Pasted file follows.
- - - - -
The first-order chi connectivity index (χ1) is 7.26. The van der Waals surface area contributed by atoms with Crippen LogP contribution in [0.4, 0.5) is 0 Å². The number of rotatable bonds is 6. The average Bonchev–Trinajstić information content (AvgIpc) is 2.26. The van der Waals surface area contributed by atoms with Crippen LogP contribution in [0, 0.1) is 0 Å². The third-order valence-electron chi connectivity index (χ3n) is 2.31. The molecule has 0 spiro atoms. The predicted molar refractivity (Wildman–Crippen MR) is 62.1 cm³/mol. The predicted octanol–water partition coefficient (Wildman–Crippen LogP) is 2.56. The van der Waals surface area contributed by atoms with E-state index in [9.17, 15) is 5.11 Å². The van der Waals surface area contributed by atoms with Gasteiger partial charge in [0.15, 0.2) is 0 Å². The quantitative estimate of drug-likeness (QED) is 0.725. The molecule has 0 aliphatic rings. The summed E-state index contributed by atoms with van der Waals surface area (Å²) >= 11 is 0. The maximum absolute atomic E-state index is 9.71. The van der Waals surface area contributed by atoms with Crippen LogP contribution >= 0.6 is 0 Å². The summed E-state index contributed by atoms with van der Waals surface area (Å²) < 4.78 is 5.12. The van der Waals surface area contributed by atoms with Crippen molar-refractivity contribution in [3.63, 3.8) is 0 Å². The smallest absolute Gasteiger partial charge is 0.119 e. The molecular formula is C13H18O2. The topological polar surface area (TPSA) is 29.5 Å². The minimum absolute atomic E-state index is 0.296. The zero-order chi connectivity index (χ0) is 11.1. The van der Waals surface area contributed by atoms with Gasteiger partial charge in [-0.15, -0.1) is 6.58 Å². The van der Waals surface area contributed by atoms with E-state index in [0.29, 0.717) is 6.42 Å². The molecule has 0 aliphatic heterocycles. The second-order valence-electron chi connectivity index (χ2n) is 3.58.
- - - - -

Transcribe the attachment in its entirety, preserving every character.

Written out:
The first-order chi connectivity index (χ1) is 7.26. The van der Waals surface area contributed by atoms with Crippen LogP contribution in [0.4, 0.5) is 0 Å². The number of rotatable bonds is 6. The average Bonchev–Trinajstić information content (AvgIpc) is 2.26. The van der Waals surface area contributed by atoms with Crippen LogP contribution in [0, 0.1) is 0 Å². The third-order valence-electron chi connectivity index (χ3n) is 2.31. The molecule has 0 spiro atoms. The predicted molar refractivity (Wildman–Crippen MR) is 62.1 cm³/mol. The predicted octanol–water partition coefficient (Wildman–Crippen LogP) is 2.56. The van der Waals surface area contributed by atoms with E-state index in [9.17, 15) is 5.11 Å². The van der Waals surface area contributed by atoms with Gasteiger partial charge in [0.15, 0.2) is 0 Å². The quantitative estimate of drug-likeness (QED) is 0.725. The molecule has 0 aliphatic rings. The summed E-state index contributed by atoms with van der Waals surface area (Å²) >= 11 is 0. The maximum absolute atomic E-state index is 9.71. The van der Waals surface area contributed by atoms with Crippen LogP contribution >= 0.6 is 0 Å². The summed E-state index contributed by atoms with van der Waals surface area (Å²) < 4.78 is 5.12. The van der Waals surface area contributed by atoms with Crippen molar-refractivity contribution in [3.63, 3.8) is 0 Å². The smallest absolute Gasteiger partial charge is 0.119 e. The molecular formula is C13H18O2. The topological polar surface area (TPSA) is 29.5 Å². The minimum absolute atomic E-state index is 0.296. The zero-order chi connectivity index (χ0) is 11.1. The van der Waals surface area contributed by atoms with Gasteiger partial charge in [-0.15, -0.1) is 6.58 Å². The van der Waals surface area contributed by atoms with E-state index in [0.29, 0.717) is 6.42 Å². The molecule has 0 aliphatic heterocycles. The second-order valence-electron chi connectivity index (χ2n) is 3.58.